Poetry: are you listening carefully?

The Crafty Writer has managed to persuade accomplished poet Joan Johnston to write a series of posts in which she will introduce readers to the beautiful art of poetry and encourage you to pick up a pen and sketch pictures with words. This month, Joan talks about the importance of listening.

This morning, still half asleep, I opened the curtains on another grey morning and the first words that came into my head were: February. The Final Frontier. I’m not a Trekkie – I never was, honest – but that’s what I heard, complete with American accent. Then quickly after it came: February brings the rain, Thaws the frozen lake again. Marge brings breezes loud and shrill, Stirs the dancing daffodil. Hmmm … remembered lines … and rhyme, rhythm, assonance, alliteration …

Welcome to the poetry page!

I think it’s always worth remembering that poems are meant to be heard. Their origins lie in the ancient oral traditions of recitation, ceremony and song. As Sappho, a Greek poet of maybe three thousand years ago, once said (or wrote) about poetry:

Mere air, these words, but delicious to hear

At school I loved hearing those little poems about the months of the year. I didn’t know what fleecy dams or gillyflowers actually were but I loved the sound of them. And I loved the way I could memorise the lines and then retrieve and repeat them, aloud, whenever I wanted, simply for pleasure.

A large part of learning the craft and skill of writing a poem lies in paying attention to the sound it makes. The sound of its words and rhymes, the beat of its rhythm, its pauses. When I’m writing a poem I have to say it aloud. Even if I’ve only got a couple of lines or phrases I have to listen to them and try to hear beyond (or perhaps under) the meaning of the words in order to catch the emerging rhythm.

And in the process of making the poem, as it grows, I do this again and again. If I stumble over some words as I’m saying them, or if I find something too much of a tongue twister, I know it needs fixing – with different words perhaps, or maybe by using fewer syllables. If I find I’m pausing in the wrong place, it can be a matter of punctuation. A full stop might have to go. Or a comma might be needed (or a stanza or line break – they are part of poetry’s punctuation too). Punctuation, or the lack of it, plays a significant part in controlling the speed and rhythm of a poem.

In the work I do I read a lot of new poems and I can always tell which ones have not been read aloud, listened to, heard. Sometimes a poem will stutter along when the mood it’s trying to communicate is smooth; sometimes it misleads or confuses by the inappropriate use of hard consonants or gentle vowels or rhyme for the sake of it; sometimes it’s just running too fast and needs to take a breath.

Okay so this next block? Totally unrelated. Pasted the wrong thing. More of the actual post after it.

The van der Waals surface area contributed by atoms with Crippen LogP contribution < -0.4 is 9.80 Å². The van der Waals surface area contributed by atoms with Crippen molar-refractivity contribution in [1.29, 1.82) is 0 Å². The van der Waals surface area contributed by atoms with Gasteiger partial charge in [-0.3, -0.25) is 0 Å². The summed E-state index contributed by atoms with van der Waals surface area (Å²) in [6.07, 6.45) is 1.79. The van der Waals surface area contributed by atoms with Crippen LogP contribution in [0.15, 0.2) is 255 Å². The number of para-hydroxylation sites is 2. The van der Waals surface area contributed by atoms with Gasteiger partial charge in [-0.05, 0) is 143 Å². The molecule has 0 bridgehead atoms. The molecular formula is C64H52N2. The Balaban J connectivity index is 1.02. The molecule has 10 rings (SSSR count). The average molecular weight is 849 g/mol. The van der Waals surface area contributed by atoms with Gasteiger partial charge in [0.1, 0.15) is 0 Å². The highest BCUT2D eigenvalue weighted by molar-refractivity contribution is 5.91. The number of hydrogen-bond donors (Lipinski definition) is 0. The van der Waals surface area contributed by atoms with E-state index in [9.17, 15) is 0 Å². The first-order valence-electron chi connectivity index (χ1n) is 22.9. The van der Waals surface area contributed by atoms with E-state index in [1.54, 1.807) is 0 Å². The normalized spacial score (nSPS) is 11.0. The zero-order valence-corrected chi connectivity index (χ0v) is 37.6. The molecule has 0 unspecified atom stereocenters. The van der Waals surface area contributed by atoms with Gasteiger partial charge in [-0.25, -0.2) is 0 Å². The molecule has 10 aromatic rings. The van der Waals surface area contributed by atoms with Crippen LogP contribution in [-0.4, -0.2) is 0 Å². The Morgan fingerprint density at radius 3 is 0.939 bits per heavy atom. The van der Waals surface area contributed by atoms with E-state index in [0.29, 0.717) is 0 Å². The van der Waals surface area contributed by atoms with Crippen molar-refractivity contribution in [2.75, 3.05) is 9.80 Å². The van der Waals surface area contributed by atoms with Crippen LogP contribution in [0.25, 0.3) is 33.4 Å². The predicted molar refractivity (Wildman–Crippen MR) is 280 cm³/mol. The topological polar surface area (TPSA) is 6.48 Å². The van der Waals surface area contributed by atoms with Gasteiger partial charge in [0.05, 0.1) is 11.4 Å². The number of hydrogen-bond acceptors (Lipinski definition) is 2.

Sound can inspire our poems too of course. Here’s an exercise to try:

Recall the sounds of your childhood and list as many as you can. Use first thoughts. Don’t discount any! Then choose one and write about it as intensively, as passionately as you can. Use lots of detail. Write in complete sentences. Try using similes.
As you concentrate on the sound of the ice cream van, your grandad whistling, the school bell, the wind outside your bedroom window in the night … you will almost certainly end up writing something significant about yourself, the people you lived with, your feelings then.
And if you choose another sound from your list and repeat the exercise you could write a series of poems …

Apart from listening to our own poems carefully, and scrutinising them for their sound and rhythmic effects, we can, and should, listen to the poetry of others. By reading poems aloud off the page of a book; by listening to recordings of poets reading their own work (always fascinating for me); by going to live readings. I’d encourage poets to do any or all of these things – because by hearing poetry and listening to it well, we can learn much about its enduring power and about writing it.

This is the first in a series of guest blogs on poetry. If you have written some poetry and would like some professional input, Joan is available for critiquing.

Related posts:

  1. Atrocious teenage poetry
  2. Performance poetry: a novice dips his toes
  3. Red Squirrel Press poetry competition
  4. Poetry: Tolstoy in Love
  5. The Ambulance Box – getting your poetry in print

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2 comments on “Poetry: are you listening carefully?

  1. Pingback: Creative Writing - poetry at The Crafty Writer

  2. Pingback: Performance poetry: a novice dips his toes at The Crafty Writer

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